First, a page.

Sunday, December 11, 2005

Oor Wullie





Every year since the age of ten, I have received the ‘Oor Wullie’ and ‘Broons’ annuals from Santa Claus.

I should really be reading some classic literature over the festive period, but I will take great pleasure in reading the cartoon adventures of Wullie and the Broons with a glass of malt in hand.

A Scottish institution since 1927, the Broons are an extended working class family headed by the paterfamilias of Maw and Paw. Wullie is an urchin who sits on an upturned tin bucket and is often to be found extracting big boiled sweeties from a paper bag.

Published by the estimable D C Thompson, creators of the Beano, some of the earlier editions of these annuals are quite valuable. Unfortunately when I was younger I didn’t have the foresight to keep my copies.

That’s not as bad as my father. He had the first fifty editions of the ‘50’s sci fi comic ‘Dan Dare’ safely stashed in the attic. One day my grandmother decided to have a clear out and burnt the lot. They would be worth an absolute fortune these days. I don’t think my father ever forgave her.

My father has never had much luck collecting stuff. He used to have a stash of pre 1937 shillings that were made from solid silver. When I was eight I found them in the cupboard under the stairs and spent them on sweeties. I don’t think he’s ever forgiven me either.

14 comments:

MHN for short said...

Silly enough, we got in on the Beanie Babies craze here in the states. A few of them are valuable, but we gave them to the boy. Frankly, I don't think that I would have sold them anyway.

garfer said...

The problem is that you can rarely tell what will be valuable in thirty years time. Some of the first Star Wars stuff is worth a fortune toady.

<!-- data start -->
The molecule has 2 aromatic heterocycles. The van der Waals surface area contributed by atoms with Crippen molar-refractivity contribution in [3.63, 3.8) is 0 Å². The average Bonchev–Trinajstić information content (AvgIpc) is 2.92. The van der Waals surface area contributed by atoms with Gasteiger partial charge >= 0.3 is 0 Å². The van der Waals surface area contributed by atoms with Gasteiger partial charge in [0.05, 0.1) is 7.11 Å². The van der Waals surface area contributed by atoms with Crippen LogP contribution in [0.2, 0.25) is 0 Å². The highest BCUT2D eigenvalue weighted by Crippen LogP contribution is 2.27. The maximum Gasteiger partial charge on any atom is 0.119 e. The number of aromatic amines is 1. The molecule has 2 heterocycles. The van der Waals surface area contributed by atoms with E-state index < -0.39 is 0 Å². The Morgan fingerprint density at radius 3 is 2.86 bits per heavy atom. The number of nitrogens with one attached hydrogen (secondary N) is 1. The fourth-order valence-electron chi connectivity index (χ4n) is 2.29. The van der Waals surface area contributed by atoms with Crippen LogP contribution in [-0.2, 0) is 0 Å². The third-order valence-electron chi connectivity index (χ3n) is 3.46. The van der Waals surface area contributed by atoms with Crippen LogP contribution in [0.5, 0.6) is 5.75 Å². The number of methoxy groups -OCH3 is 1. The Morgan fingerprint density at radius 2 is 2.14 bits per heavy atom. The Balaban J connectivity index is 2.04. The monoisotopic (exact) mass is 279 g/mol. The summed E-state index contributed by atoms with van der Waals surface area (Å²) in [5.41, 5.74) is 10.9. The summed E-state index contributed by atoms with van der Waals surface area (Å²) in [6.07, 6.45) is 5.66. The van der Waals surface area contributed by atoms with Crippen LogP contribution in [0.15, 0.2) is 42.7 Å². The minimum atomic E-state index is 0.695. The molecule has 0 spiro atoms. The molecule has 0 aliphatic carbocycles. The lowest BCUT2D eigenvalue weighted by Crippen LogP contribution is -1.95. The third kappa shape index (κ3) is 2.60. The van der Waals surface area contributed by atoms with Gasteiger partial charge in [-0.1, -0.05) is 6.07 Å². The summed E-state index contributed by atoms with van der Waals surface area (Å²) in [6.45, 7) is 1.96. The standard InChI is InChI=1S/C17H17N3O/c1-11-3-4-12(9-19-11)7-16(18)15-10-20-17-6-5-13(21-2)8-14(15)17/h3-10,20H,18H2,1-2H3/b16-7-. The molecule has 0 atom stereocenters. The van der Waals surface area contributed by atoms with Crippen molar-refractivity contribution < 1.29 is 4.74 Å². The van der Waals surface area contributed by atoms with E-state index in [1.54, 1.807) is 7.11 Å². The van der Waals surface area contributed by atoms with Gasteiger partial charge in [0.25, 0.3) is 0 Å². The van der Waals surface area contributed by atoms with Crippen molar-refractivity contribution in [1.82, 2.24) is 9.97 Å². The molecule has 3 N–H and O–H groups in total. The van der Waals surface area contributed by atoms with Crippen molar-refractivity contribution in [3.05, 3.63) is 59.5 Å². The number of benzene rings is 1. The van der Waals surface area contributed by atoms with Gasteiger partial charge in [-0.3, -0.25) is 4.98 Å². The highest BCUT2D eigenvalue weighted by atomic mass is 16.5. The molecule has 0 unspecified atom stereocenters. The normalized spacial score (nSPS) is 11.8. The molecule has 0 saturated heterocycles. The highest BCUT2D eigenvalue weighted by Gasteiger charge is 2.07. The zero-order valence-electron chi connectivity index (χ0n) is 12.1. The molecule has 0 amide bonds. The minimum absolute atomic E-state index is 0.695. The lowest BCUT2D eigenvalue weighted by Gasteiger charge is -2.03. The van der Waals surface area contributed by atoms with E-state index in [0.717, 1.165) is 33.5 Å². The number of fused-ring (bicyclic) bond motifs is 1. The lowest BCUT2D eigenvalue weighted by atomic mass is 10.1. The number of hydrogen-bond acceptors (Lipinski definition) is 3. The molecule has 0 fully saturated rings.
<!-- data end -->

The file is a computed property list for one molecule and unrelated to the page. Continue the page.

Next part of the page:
Herge Smith said...

Erm, you mean the Eagle dontchya?

Dan Dare featured in it, in much the same way Judge Dredd features in 2000AD.

As for spending your Dads collection - I hope you got a beating for that.

garfer said...

Yeah, that's the one.

I didn't get a beating, but was denied sweets for a month. That was much worse.

Herge Smith said...

True, when you're a kid absolutely everything is about sweets - how can I get them, where are they, when do I get the next batch - how many sweets will I get at Christmas...etc

Piggy and Tazzy said...

I once (when I was 6) gave away a diamond necklace that belonged to my granny.

I swapped it for a balloon from the rag-and-bone man.

I got a serious walloping for it too. Worth a fortune it was, apparently.

Oh well.

And I always preferred Oor Wullie. The Broons bored me. As did the Sunday Mail. Not that the Sunday Post was a quality paper or anything either.

I always wanted a pale (pail? - never known how to spell it).

garfer said...

You exchanged a diamond necklace for a baloon. I've heard some tales of precocious entrepeneurial ability but that takes the biscuit!

MHN for short said...

It takes the cake, too. ;-)

Personally, I'd have done more permanent damage.

Sniffy said...

"Oor Wullie"? I thought that was some sort of joke!

Gordon said...

I had the dungarees, the spiky blonde hair, but never got the bucket.

funny thing said...

Oor Wullie. Is that porn for kids?

garfer said...

Nothing pornographic about Oor Wullie I can assure you. Innocent fun in a never changing world sixty years ago.

Anonymous said...

same with my pop sending James, my brother, a copy every Christmas :O)
What ever happened to dear Oor Wullie ? :O)

Anonymous said...

p.s. I was a Beryl the Peril girl personally :O)